Tag Archives: Damselfly

What we want from a first chapter

I asked the Ipswich creative writing groups what they want from the first chapter in a novel.

Here is a selection of the answers:-


I need to feel pulled into the story, dropped into the middle of the action and convinced that I don’t want to climb back out again! I like an immediate sense of action and character. I want to be intrigued, surprised even, but not confused. l like prose that is effortless to read but has emotional resonance and rhythm. I want the writer to make me feel – to make me connect – from the very first page.


Intrigue and engagement. If it is a writer I know I am likely to settle in confidently. If it is a new one he or she will need to engage with me by the thoughts and ideas which I am reading. These provide the intrigue for the story development however slow or fast that may be.


The reader’s attention must be arrested by the first sentence. The lead need not necessarily appear, but should certainly in the chapter that follows. There must be movement. Not necessarily physical, for example someone running or swimming, but a sense of movement towards danger, or the unknown. The reader must immediately care about the character in play, enough to wish to know what happens next. Lack of movement, in other words stasis, is death to the opening chapter, and therefore the book.


I like a first chapter that falls into one of two categories.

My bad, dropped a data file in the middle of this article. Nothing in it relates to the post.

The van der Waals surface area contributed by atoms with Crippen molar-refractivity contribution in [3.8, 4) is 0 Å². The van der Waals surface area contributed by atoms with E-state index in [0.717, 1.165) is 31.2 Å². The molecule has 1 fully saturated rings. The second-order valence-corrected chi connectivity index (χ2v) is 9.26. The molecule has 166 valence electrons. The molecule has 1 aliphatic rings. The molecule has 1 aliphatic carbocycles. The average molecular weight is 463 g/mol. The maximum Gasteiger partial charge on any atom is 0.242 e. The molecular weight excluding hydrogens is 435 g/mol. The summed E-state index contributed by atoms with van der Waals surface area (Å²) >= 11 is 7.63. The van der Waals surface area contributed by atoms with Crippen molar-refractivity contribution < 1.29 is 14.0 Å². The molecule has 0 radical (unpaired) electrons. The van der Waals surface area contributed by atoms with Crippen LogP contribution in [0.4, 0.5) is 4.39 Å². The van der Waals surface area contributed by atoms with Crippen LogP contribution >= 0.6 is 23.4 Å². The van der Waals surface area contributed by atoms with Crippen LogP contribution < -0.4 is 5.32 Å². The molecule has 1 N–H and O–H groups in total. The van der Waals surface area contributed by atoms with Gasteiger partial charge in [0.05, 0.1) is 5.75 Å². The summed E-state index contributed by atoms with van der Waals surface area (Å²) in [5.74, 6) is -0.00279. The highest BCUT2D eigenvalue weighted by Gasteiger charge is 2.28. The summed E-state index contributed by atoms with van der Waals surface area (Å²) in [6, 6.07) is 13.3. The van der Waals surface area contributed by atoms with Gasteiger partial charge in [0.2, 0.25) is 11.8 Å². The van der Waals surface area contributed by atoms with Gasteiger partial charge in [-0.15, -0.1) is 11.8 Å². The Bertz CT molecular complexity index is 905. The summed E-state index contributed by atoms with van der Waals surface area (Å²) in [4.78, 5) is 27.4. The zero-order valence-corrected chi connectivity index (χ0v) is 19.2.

The first is fully dimensional scene involving action or dialogue which intrigues me. In most cases I prefer this without exposition or flashbacks.

The second category has a strong authorial voice, maybe in first person. The style is similar to a fairy tale whether traditional or modern.

Here’s a list of other things people are looking for in a first chapter:-

  • An original, intriguing hook
  • Clever/beautiful language (eg. alliteration, metaphor)
  • Shock tactics
  • An original voice
  • Contrast/conflict
  • An engaging, welcoming voice
  • An endearing character
  • A feeling of forward momentum
  • The desire to continue reading
  • Empathy
  • Believability
  • Questions that need answering

Here are some of the things that would put us off a novel

  • Bad grammar or spelling
  • A setting we can’t identify with
  • A character we can’t identify with
  • Cliché

What about you?

Send me your thoughts about what you like or don’t like in a first chapter and I’ll add it to the page.

Mai x